I just finished job hunting a few weeks ago. I got 6 interviews in one week, and every single manager mentioned that having published articles mentioned right near the top of my resume was one of the key reasons they wanted to interview me. Got me past a lot of people who would otherwise have rejected my resume because I don't have a degree.

And in every interview, I made sure I didn't give "stock" answers to the technical questions. Give memorable answers. (This works best if your memorable answers are accurate, of course.) Never brush off a question. Even the standard "what's the difference between table variables and temp tables" can make you memorable if you can quote some data about "there are DBA urban legends that table variables are faster because they're stored in RAM, but Microsoft says...". The other twenty people who interview will give the stock answers, half of them will give the wrong data. You say something accurate, memorable, and that shows a deep understanding of the subject, and you'll stick out in the interviewer's mind.

You don't have to be memorable on every answer you give. You just have to be memorable at least once. Marketing research shows that most people can only keep the top three brands in mind when asked about any given product, and it'll be based on "flash", not "substance". You are the product that you're selling, and your answers and conversation are your "flash". People will even misattribute positive qualities to the most recognizable/memorable brand name, even when clearly advertised about a less well-known brand. (Works conversely too. People will read a news article about a problem with an Apple product, and will answer that it was about Microsoft if asked about it the next day.) This doesn't work as well with people who are themselves experts on the subject, but still applies.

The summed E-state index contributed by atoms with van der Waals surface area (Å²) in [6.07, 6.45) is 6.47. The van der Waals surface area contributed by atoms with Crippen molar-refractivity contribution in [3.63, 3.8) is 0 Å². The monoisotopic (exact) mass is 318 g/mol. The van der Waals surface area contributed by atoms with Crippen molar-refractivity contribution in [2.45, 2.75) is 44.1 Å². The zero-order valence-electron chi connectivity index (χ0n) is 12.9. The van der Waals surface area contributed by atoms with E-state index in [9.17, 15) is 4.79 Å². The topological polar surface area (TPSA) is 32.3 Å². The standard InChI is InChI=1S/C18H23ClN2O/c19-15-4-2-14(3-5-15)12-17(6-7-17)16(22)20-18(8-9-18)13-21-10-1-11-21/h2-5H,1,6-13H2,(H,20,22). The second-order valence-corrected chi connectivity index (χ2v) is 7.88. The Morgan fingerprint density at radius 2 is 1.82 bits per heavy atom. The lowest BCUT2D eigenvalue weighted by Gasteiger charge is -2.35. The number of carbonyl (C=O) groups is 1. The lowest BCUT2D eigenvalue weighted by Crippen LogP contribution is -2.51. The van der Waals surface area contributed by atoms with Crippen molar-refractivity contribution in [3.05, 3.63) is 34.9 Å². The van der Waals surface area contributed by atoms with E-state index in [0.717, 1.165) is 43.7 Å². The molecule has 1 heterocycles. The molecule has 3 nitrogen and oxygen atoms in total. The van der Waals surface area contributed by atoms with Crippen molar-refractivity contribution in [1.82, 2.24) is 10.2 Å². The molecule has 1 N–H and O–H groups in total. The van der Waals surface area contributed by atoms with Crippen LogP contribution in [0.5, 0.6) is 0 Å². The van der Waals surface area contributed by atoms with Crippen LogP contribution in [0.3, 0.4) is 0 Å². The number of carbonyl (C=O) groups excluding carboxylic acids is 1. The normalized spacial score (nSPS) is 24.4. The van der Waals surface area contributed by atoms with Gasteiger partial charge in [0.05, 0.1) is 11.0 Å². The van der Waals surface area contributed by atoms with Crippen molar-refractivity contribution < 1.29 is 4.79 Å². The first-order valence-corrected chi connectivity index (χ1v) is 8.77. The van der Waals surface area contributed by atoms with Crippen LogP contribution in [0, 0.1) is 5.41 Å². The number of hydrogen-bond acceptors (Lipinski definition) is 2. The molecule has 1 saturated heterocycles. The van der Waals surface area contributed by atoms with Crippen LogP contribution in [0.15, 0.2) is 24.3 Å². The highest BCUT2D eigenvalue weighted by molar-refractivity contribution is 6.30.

Engage the interviewer in a conversation, and not a dull, routine one. Nobody will remember the DBA interviewee who says that "there are three types of backups: Full, Diff, and Log", they will more likely remember the guy who says, "there are three main types of backups: Full, Diff, and Log. Did you know that SQL 2008 can natively compress backups, and that it's actually faster when they do that on most servers? I/O is more of a bottleneck than CPU, so the extra work the CPU has to do to compress the backup is more than made up for by the reduction in I/O bottleneck because you're writing less to the disk. Kind of cool, isn't it?" Even better yet, "Full, Diff and Log. Have you had a chance to try out the new backup compression in SQL 2008?" That lets the interviewer engage, instead of just listening to you ramble.